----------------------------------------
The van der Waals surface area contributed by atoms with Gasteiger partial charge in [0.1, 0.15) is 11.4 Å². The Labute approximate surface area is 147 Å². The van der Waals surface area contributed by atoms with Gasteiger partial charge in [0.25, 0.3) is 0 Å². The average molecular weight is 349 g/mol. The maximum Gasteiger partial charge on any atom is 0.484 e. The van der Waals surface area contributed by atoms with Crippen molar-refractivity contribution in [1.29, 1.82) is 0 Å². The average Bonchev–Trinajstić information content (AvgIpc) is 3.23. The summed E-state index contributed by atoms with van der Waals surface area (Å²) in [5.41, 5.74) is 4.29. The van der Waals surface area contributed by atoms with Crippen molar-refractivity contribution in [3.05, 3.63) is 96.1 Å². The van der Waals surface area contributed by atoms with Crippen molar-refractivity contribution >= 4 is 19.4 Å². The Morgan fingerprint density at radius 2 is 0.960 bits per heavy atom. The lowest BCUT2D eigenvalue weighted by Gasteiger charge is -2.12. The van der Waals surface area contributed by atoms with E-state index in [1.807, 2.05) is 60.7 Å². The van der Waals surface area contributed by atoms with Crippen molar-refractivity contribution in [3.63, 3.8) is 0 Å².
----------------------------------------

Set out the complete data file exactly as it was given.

The van der Waals surface area contributed by atoms with Gasteiger partial charge in [0.1, 0.15) is 11.4 Å². The Labute approximate surface area is 147 Å². The van der Waals surface area contributed by atoms with Gasteiger partial charge in [0.25, 0.3) is 0 Å². The average molecular weight is 349 g/mol. The maximum Gasteiger partial charge on any atom is 0.484 e. The van der Waals surface area contributed by atoms with Crippen molar-refractivity contribution in [1.29, 1.82) is 0 Å². The average Bonchev–Trinajstić information content (AvgIpc) is 3.23. The summed E-state index contributed by atoms with van der Waals surface area (Å²) in [5.41, 5.74) is 4.29. The van der Waals surface area contributed by atoms with Crippen molar-refractivity contribution in [3.05, 3.63) is 96.1 Å². The van der Waals surface area contributed by atoms with Crippen molar-refractivity contribution >= 4 is 19.4 Å². The Morgan fingerprint density at radius 2 is 0.960 bits per heavy atom. The lowest BCUT2D eigenvalue weighted by Gasteiger charge is -2.12. The van der Waals surface area contributed by atoms with E-state index in [1.807, 2.05) is 60.7 Å². The van der Waals surface area contributed by atoms with Crippen molar-refractivity contribution in [3.63, 3.8) is 0 Å².